- Written by webmin
Word came to us last week that Herman Lewis, by some accounts the godfather of AMC racing, died February 13 after a bout with pancreatic cancer. He was 73.
Lewis, who told the Register-Herald of Beckley, West Virginia, that he cut his teeth as a racer hauling illegal moonshine in Tennessee, drag raced in Chevrolets until 1968, when he spied the then-brand-new AMC AMX and decided that the two-seat sports car would make an excellent drag race machine. Since then, according to Drag Illustrated, he’s won more than 200 events and set 19 national records in NHRA and IHRA Super Stock and Modified classes, all with the same AMX.
Perhaps more importantly, in 1972 Lewis began developing performance parts for AMC engines based on his racing experience. He’s best known today for his aluminum intake manifolds and aluminum cylinder heads for the AMC Gen II and Gen III V-8. He had also developed an aluminum engine block, though according to his son Bill, he sold those patterns to another company before he died.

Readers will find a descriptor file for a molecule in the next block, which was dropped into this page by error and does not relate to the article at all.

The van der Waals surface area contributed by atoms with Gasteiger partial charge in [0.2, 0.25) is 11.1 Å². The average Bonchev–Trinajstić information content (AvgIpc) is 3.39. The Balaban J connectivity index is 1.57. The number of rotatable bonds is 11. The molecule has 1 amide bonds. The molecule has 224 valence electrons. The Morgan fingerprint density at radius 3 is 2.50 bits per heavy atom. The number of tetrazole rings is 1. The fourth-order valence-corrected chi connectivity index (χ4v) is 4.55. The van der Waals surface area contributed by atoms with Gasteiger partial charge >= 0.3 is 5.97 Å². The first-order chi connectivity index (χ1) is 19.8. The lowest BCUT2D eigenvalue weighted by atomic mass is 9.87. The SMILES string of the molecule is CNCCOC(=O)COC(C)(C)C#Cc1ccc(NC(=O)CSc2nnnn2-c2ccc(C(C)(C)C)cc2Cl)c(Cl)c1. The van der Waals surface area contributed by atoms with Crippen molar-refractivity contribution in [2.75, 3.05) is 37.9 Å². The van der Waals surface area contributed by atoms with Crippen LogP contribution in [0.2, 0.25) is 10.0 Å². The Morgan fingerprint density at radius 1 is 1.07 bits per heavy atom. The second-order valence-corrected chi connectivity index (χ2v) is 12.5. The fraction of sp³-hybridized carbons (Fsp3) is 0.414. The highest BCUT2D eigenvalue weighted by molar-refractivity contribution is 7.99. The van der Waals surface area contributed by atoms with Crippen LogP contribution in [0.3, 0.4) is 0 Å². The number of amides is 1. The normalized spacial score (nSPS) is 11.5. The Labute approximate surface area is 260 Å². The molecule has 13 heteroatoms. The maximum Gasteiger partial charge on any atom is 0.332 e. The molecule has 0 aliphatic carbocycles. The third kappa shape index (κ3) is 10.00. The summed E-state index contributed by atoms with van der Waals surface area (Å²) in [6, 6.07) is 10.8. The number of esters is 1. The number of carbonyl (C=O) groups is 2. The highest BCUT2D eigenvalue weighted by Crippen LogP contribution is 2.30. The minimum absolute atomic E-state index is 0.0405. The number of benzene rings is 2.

Lewis was inducted into the East Coast Drag Racing Hall of Fame in 2008.
According to Bill Lewis, the family plans to place Herman’s famed AMX in Floyd Garrett’s Muscle Car Museum in Sevierville, Tennessee. Herman’s equipment and remaining inventory will likely be auctioned off, though Herman’s shop manager, Red Brock, has expressed an interest in keeping the business going.